Has Ryne Sandberg Already Lost Philadelphia Phillies' Locker Room?

By David Goodman
Ryne Sandberg
Joe Camporeale-USA TODAY Sports

When the Philadelphia Phillies fired Charlie Manuel, the manager who won the city its first World Series since 1980, most assumed the reason was because he had lost the attention and respect of the players. Manuel was always known as a “player’s manager” around MLB and some thought it had gotten to the point where the team just wasn’t listening to him anymore.

That was supposed to be fixed when Ruben Amaro Jr. promoted third base coach and Manuel heir apparent Ryne Sandberg in August 2013. As a manager Sandberg had a reputation for being big on fundamentals and unafraid of upsetting the proverbial apple cart by telling any player, rookie or veteran, that he wasn’t happy with how they were playing.

So it came as no surprise that Sandberg called a team meeting after their recent dismal home stand, which included two shutouts, a no-hitter and almost no offensive production to speak of. He tried to stress to the players that they needed to have a sense of urgency and that they weren’t even coming close to meeting Sandberg’s expectations.

The result? The Phillies went out and were promptly shut out by the Washington Nationals 7-0, the seventh time the the team has been blanked in the last 27 games and falling eight games under .500.

I think it’s safe to say that Sandberg’s team meeting had exactly zero effect on the clubhouse.

Which begs the question: has Sandberg already lost the Phillies’ locker room barely halfway through his first full season as manager?

There has already been speculation that some of the veteran players have had issues with Sandberg’s management style, especially Jimmy Rollins. Others have said that Sandberg’s laid back, relaxed attitude is sending mixed signals to the players. Regardless, for whatever reason, the Phillies are just not playing good baseball right now and some of that blame has to land at the feet of the manager.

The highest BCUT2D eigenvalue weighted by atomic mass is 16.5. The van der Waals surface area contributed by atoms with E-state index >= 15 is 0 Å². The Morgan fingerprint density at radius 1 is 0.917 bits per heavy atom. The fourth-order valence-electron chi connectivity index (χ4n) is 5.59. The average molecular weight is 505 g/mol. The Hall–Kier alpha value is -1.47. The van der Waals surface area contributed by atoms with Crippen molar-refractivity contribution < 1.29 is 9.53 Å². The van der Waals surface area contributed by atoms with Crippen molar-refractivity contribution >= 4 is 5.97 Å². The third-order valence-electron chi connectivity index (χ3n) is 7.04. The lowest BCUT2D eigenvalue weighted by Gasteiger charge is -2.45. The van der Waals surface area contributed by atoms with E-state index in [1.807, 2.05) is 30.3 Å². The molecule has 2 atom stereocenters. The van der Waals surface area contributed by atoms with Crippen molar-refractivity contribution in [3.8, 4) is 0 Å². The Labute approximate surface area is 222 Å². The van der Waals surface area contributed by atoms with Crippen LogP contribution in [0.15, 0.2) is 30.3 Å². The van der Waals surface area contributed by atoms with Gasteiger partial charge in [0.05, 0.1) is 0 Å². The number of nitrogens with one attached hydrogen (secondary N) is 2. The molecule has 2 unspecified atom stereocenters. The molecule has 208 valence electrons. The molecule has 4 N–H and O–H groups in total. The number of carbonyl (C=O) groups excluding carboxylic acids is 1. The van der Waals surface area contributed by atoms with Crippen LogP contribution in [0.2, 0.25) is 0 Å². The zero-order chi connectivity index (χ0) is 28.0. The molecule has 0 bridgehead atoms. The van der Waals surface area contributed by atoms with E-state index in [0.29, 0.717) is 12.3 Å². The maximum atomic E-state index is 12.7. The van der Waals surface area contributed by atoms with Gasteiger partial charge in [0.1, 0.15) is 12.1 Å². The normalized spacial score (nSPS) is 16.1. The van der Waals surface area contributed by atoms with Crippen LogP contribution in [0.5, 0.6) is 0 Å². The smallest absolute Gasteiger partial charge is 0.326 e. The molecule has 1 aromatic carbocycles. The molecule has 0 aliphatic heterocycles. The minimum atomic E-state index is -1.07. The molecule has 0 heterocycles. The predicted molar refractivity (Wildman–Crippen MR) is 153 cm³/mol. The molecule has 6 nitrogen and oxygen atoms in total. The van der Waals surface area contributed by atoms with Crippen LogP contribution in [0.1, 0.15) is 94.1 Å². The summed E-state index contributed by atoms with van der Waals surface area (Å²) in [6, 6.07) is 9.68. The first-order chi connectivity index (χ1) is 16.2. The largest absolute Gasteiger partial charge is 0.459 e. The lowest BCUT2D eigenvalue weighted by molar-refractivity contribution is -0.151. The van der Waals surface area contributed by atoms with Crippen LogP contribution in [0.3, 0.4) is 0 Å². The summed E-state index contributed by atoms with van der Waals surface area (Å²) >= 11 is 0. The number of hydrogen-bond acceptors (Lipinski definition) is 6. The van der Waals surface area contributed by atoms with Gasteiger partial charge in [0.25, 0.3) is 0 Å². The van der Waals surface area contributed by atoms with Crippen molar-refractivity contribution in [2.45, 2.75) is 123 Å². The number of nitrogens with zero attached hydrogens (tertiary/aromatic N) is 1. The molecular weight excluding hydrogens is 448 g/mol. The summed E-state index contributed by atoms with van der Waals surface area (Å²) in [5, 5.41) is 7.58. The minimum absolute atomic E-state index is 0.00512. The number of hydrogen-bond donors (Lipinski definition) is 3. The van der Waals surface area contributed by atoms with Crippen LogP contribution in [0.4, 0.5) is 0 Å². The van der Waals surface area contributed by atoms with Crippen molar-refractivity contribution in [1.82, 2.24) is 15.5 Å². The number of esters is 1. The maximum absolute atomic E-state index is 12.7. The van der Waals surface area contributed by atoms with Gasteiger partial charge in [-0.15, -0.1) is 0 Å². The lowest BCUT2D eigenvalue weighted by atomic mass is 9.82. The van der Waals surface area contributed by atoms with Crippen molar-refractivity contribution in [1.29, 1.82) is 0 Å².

That Sandberg is having problems connecting with his players is not surprising when you think of the bond that many of the holdovers from the team that went to the World Series in 2008 and ’09 had with Manuel, who many looked at like a father. Trying to fill that hole would be next to impossible for anyone, especially on the club with as many old players as the Phillies have.

So what’s the answer? How can Amaro Jr. fix the problem? Honestly, there may be no fixing it at this stage of the season. If the Phillies decide to hold a fire sale at the trade deadline and move many of their veterans, Sandberg will have the chance to shape and build a team from scratch, which may be a better fit for how he likes to run a team. On the other hand, if Amaro Jr. keeps the older players around, he may have to let Sandberg walk to give the clubhouse the jolt of energy it needs.

The real shame about the whole situation is that this shouldn’t be a reflection of Sandberg’s skills as a manager. He has done the best he can with a group that either lacks the talent to play good baseball or is simply past its prime. It’s the same situation Manuel found himself in last season and at the end of the day, it cost him his job.

Let’s hope Sandberg doesn’t suffer a similar fate.

David Goodman is a Philadelphia Phillies writer for Rant Sports. Follow him on Twitter at @PhillyGuyDave or add him on Google.

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